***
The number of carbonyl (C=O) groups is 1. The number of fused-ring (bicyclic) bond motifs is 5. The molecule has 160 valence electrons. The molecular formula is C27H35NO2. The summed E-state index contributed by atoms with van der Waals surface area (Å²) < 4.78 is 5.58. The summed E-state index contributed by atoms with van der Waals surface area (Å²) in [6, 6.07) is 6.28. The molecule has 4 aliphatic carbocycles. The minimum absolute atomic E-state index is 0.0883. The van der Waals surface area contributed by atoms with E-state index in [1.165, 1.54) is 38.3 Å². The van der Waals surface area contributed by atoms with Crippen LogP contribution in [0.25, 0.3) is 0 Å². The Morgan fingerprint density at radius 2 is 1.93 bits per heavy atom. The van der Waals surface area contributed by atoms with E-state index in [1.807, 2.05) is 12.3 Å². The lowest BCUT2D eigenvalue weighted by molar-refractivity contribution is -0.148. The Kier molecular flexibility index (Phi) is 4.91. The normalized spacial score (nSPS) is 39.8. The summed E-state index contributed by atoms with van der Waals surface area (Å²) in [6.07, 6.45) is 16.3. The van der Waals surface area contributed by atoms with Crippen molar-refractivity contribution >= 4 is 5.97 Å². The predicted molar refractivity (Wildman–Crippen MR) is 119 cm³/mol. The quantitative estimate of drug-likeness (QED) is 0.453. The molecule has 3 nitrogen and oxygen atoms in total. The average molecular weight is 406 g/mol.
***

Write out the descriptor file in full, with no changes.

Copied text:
The number of carbonyl (C=O) groups is 1. The number of fused-ring (bicyclic) bond motifs is 5. The molecule has 160 valence electrons. The molecular formula is C27H35NO2. The summed E-state index contributed by atoms with van der Waals surface area (Å²) < 4.78 is 5.58. The summed E-state index contributed by atoms with van der Waals surface area (Å²) in [6, 6.07) is 6.28. The molecule has 4 aliphatic carbocycles. The minimum absolute atomic E-state index is 0.0883. The van der Waals surface area contributed by atoms with E-state index in [1.165, 1.54) is 38.3 Å². The van der Waals surface area contributed by atoms with Crippen LogP contribution in [0.25, 0.3) is 0 Å². The Morgan fingerprint density at radius 2 is 1.93 bits per heavy atom. The van der Waals surface area contributed by atoms with E-state index in [1.807, 2.05) is 12.3 Å². The lowest BCUT2D eigenvalue weighted by molar-refractivity contribution is -0.148. The Kier molecular flexibility index (Phi) is 4.91. The normalized spacial score (nSPS) is 39.8. The summed E-state index contributed by atoms with van der Waals surface area (Å²) in [6.07, 6.45) is 16.3. The van der Waals surface area contributed by atoms with Crippen molar-refractivity contribution >= 4 is 5.97 Å². The predicted molar refractivity (Wildman–Crippen MR) is 119 cm³/mol. The quantitative estimate of drug-likeness (QED) is 0.453. The molecule has 3 nitrogen and oxygen atoms in total. The average molecular weight is 406 g/mol.